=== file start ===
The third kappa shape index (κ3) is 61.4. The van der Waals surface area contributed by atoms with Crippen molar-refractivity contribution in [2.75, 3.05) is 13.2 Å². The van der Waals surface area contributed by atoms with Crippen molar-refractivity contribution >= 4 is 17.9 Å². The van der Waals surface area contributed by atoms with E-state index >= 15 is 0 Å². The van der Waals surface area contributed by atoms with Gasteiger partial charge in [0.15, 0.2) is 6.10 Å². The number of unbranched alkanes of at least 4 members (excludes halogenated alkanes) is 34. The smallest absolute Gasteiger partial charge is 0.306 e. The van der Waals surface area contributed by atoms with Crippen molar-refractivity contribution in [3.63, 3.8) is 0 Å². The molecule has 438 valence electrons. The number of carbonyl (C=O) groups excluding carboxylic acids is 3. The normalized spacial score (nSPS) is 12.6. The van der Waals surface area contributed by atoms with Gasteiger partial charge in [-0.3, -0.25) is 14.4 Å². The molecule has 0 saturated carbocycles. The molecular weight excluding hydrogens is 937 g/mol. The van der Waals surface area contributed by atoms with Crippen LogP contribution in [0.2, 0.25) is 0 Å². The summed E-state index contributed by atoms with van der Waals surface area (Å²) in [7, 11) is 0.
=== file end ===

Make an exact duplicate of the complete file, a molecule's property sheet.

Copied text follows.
The third kappa shape index (κ3) is 61.4. The van der Waals surface area contributed by atoms with Crippen molar-refractivity contribution in [2.75, 3.05) is 13.2 Å². The van der Waals surface area contributed by atoms with Crippen molar-refractivity contribution >= 4 is 17.9 Å². The van der Waals surface area contributed by atoms with E-state index >= 15 is 0 Å². The van der Waals surface area contributed by atoms with Gasteiger partial charge in [0.15, 0.2) is 6.10 Å². The number of unbranched alkanes of at least 4 members (excludes halogenated alkanes) is 34. The smallest absolute Gasteiger partial charge is 0.306 e. The van der Waals surface area contributed by atoms with Crippen molar-refractivity contribution in [3.63, 3.8) is 0 Å². The molecule has 438 valence electrons. The number of carbonyl (C=O) groups excluding carboxylic acids is 3. The normalized spacial score (nSPS) is 12.6. The van der Waals surface area contributed by atoms with Gasteiger partial charge in [-0.3, -0.25) is 14.4 Å². The molecule has 0 saturated carbocycles. The molecular weight excluding hydrogens is 937 g/mol. The van der Waals surface area contributed by atoms with Crippen LogP contribution in [0.2, 0.25) is 0 Å². The summed E-state index contributed by atoms with van der Waals surface area (Å²) in [7, 11) is 0.